Common Thread-waisted Wasp (Ammophila procera)
This large, extremely active and fast-moving wasp is best known for it's parenting behavior. At about two-inches in length, this nectar and small insect-eating burrowing predator will search for a large caterpillar which it will sting it with just enough venom to incapacitate it, but keep it alive. It will then pull, fly or drag it into its burrow, then lay a single egg on the paralyzed caterpillar. When the egg hatches, the larvae will consume the still-living caterpillar for days until it pupates then emerges from the ground as an adult and flies away to start the next cycle. While not aggressive towards humans, it can deliver a nasty sting if provoked. This one was found in the sagebrush desert near Naches, Washington just west of Yakima.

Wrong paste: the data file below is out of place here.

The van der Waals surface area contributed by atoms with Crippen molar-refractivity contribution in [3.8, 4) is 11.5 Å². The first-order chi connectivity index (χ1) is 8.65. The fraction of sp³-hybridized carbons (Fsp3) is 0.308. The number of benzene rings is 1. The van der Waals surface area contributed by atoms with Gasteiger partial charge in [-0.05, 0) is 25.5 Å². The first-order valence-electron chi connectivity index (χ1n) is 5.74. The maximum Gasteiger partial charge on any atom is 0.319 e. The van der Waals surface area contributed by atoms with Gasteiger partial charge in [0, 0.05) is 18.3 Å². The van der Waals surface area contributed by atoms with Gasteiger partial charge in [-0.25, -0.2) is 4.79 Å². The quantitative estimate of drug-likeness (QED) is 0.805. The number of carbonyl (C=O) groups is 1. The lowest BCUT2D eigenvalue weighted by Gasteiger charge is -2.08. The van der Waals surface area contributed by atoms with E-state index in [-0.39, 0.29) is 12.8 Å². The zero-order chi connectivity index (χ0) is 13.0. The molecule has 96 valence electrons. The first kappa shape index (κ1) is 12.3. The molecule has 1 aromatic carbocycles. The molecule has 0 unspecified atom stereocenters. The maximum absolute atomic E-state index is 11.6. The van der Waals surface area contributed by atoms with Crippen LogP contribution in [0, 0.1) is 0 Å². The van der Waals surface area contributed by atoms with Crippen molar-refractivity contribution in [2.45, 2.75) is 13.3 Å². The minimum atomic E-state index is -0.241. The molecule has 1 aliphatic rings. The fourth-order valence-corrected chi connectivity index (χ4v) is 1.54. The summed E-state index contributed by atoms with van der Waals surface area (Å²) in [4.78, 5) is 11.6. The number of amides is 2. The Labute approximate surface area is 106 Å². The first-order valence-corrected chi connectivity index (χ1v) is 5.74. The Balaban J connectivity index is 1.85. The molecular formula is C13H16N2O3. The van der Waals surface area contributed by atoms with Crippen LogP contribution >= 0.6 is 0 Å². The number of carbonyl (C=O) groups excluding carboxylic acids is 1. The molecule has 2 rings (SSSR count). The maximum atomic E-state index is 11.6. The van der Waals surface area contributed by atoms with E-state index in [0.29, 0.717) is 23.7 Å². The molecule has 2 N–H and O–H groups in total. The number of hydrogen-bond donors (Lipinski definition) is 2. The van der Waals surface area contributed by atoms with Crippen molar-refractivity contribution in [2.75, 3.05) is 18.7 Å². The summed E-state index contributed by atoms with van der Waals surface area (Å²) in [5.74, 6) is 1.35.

- Rich Leighton
- Image Size
- 9999x6673 / 45.8MB
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- Contained in galleries